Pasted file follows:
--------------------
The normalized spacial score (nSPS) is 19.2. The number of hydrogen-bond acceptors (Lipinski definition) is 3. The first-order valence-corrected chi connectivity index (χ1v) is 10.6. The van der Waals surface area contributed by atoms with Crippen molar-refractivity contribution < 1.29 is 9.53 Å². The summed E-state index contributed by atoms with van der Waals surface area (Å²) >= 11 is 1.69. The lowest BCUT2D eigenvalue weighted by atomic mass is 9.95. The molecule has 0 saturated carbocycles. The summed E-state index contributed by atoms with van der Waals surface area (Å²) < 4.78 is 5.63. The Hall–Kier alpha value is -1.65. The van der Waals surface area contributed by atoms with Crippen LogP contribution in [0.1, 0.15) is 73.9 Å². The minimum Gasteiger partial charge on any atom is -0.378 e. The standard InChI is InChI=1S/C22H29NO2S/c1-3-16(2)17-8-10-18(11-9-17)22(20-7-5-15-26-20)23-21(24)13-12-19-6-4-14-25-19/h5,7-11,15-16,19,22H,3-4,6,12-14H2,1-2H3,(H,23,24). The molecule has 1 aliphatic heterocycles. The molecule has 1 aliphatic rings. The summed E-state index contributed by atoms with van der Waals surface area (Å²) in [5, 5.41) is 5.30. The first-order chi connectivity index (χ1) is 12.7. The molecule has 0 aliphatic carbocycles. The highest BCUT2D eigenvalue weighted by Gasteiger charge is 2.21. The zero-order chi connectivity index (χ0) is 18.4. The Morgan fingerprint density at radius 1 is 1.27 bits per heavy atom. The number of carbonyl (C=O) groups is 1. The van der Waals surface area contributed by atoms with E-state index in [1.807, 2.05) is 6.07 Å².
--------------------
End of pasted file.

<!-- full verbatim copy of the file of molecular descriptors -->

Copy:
The normalized spacial score (nSPS) is 19.2. The number of hydrogen-bond acceptors (Lipinski definition) is 3. The first-order valence-corrected chi connectivity index (χ1v) is 10.6. The van der Waals surface area contributed by atoms with Crippen molar-refractivity contribution < 1.29 is 9.53 Å². The summed E-state index contributed by atoms with van der Waals surface area (Å²) >= 11 is 1.69. The lowest BCUT2D eigenvalue weighted by atomic mass is 9.95. The molecule has 0 saturated carbocycles. The summed E-state index contributed by atoms with van der Waals surface area (Å²) < 4.78 is 5.63. The Hall–Kier alpha value is -1.65. The van der Waals surface area contributed by atoms with Crippen LogP contribution in [0.1, 0.15) is 73.9 Å². The minimum Gasteiger partial charge on any atom is -0.378 e. The standard InChI is InChI=1S/C22H29NO2S/c1-3-16(2)17-8-10-18(11-9-17)22(20-7-5-15-26-20)23-21(24)13-12-19-6-4-14-25-19/h5,7-11,15-16,19,22H,3-4,6,12-14H2,1-2H3,(H,23,24). The molecule has 1 aliphatic heterocycles. The molecule has 1 aliphatic rings. The summed E-state index contributed by atoms with van der Waals surface area (Å²) in [5, 5.41) is 5.30. The first-order chi connectivity index (χ1) is 12.7. The molecule has 0 aliphatic carbocycles. The highest BCUT2D eigenvalue weighted by Gasteiger charge is 2.21. The zero-order chi connectivity index (χ0) is 18.4. The Morgan fingerprint density at radius 1 is 1.27 bits per heavy atom. The number of carbonyl (C=O) groups is 1. The van der Waals surface area contributed by atoms with E-state index in [1.807, 2.05) is 6.07 Å².